Can art students have a practical job in their field?
A contributor for accreditedschoolsonline.org, Kelsey Brow, wrote an article entitled, Practical Art Degrees That Challenge the Starving Artist Myth in which she creates a guide that combines the artist’s life with a viable career.
Brow writes, “Many people envision an art graduate as the struggling painter or frustrated sculptor who is living on noodles and crackers. This vision of the “starving artist” is far from the reality of those who choose practical art degrees. Those who want to be able to find a good job and make a living upon graduation can choose degrees that allow their artistic side to shine while giving them a good paycheck and job security. This guide focuses on those degrees that offer aspiring artists the best of all creative worlds.”
In the guide, she describes what makes an art-related degree practical and provides different jobs in the arts field, as well as pros and cons to those jobs. She focuses on visual and fine arts, so for those of you going into that field, you should definitely read the article.
However, for those of you, who are going into theater, writing, film-making, instrumental, or a different art form, there is a project called Strategic National Arts Alumni Project (SNAAP).
SNAAP is an online database created by the Indiana University Center for Post-secondary Research that surveys arts alumni on their field of study. The project provides research that dispels the “starving artist” myth in that many artists actually have successful careers.
SNAAP works by teaming up with arts high schools and colleges and administering their surveys to graduates.
According to their website, “SNAAP defines “the arts” and “arts alumni” broadly, to include the following fields: performance, design, architecture, creative writing, film, media arts, illustration and fine art.” Here is a chart that displays the results of a survey SNAAP took of arts graduates within the last 5 years. They surveyed 17, 000 graduates.
The survey showed that finding a job was not as hard as people make it out to be. They also provided a survey that showed whether the arts graduates were happy in their jobs.
Thoughts from an art school student
As a student at the Mississippi School of the Arts, and as I prepare to go to college, I have this HUGE fear that I won’t be successful in my career. Writing is such a competitive field to go into, and my whole life I’ve been told: “There’s no money in writing,” “It takes so long to make it big… most writers die before they ever receive fame,” “Have you thought about law school?” or “You’d make a great teacher; there’s no money in that either, but at least you’ll have job security.”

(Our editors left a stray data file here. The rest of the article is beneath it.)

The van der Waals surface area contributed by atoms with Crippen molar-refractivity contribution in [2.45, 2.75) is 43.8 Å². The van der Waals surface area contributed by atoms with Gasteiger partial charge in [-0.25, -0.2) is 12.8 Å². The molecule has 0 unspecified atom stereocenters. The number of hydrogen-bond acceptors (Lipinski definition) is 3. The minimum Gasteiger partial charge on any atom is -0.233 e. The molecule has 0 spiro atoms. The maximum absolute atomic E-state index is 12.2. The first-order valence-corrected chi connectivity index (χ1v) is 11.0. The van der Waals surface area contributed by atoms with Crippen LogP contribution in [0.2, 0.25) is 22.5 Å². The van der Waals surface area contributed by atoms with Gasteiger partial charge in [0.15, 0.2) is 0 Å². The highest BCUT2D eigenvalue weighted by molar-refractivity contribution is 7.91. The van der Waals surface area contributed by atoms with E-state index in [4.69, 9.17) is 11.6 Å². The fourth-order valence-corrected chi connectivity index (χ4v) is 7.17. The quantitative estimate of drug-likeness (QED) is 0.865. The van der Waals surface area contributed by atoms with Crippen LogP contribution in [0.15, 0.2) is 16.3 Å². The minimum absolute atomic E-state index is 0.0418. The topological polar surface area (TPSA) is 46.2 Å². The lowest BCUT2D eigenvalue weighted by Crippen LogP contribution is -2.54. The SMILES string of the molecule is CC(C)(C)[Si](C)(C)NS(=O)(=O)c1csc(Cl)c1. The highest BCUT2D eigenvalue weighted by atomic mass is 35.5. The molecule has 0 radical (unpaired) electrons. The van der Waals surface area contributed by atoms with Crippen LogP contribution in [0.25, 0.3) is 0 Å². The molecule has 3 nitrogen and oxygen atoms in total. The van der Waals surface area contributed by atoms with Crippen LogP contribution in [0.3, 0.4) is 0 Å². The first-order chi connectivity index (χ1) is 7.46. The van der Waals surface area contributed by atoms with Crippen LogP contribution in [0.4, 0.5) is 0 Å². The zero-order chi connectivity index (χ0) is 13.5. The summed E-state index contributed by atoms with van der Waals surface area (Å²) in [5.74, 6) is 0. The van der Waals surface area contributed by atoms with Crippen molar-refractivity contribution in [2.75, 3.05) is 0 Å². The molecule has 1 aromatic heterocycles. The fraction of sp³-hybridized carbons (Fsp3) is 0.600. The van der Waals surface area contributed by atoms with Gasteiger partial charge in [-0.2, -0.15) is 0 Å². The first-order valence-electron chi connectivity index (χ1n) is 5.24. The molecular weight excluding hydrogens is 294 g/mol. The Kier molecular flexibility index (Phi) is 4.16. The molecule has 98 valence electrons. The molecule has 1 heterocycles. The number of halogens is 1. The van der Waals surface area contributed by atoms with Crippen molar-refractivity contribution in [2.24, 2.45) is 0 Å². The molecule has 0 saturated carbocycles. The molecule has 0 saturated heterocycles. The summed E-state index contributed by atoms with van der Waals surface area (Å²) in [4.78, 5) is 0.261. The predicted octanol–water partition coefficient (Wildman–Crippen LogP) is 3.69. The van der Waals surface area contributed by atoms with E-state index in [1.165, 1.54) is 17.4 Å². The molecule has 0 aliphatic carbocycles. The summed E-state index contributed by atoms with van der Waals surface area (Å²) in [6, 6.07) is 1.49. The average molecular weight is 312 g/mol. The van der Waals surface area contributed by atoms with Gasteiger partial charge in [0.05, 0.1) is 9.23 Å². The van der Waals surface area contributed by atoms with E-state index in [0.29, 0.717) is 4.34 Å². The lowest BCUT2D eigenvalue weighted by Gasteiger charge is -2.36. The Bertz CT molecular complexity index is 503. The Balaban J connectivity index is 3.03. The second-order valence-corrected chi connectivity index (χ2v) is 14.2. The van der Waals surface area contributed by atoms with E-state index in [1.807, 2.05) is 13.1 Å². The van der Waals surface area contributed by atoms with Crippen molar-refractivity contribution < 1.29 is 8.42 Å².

People often fail to realize that the “starving artist” stereotype began in the Romanticism era of the 18th and 19th centuries. It’s 2020, artists are doing more, and there are more opportunities for us to thrive, so it’s time to get rid of that myth.
People also often assume that to be successful in the arts industry, you have to be well-known or famous. That is absolutely not true! There are so many talented artists out there who many have never even heard of, but are not starving, in debt, or struggling financially. However, if fame is what you seek, it is harder to do that nowadays because everyone’s trying to make it big, but if you are pursuing a career in any arts field, as an art student, I would just encourage you to hang on to your passion. That is what drives you even after things fall through or big breaks don’t happen. You really do have to have some tough skin to go into the arts, and be ready to face criticism, but never let that discourage you from doing what you are passionate about; let it push you to be better.
If you want to write, write. If you want to sing, sing. If you want to dance, dance. Do what makes YOU happy. I mean, don’t throw practicality out of the window completely, but don’t be disheartened by the misconceptions.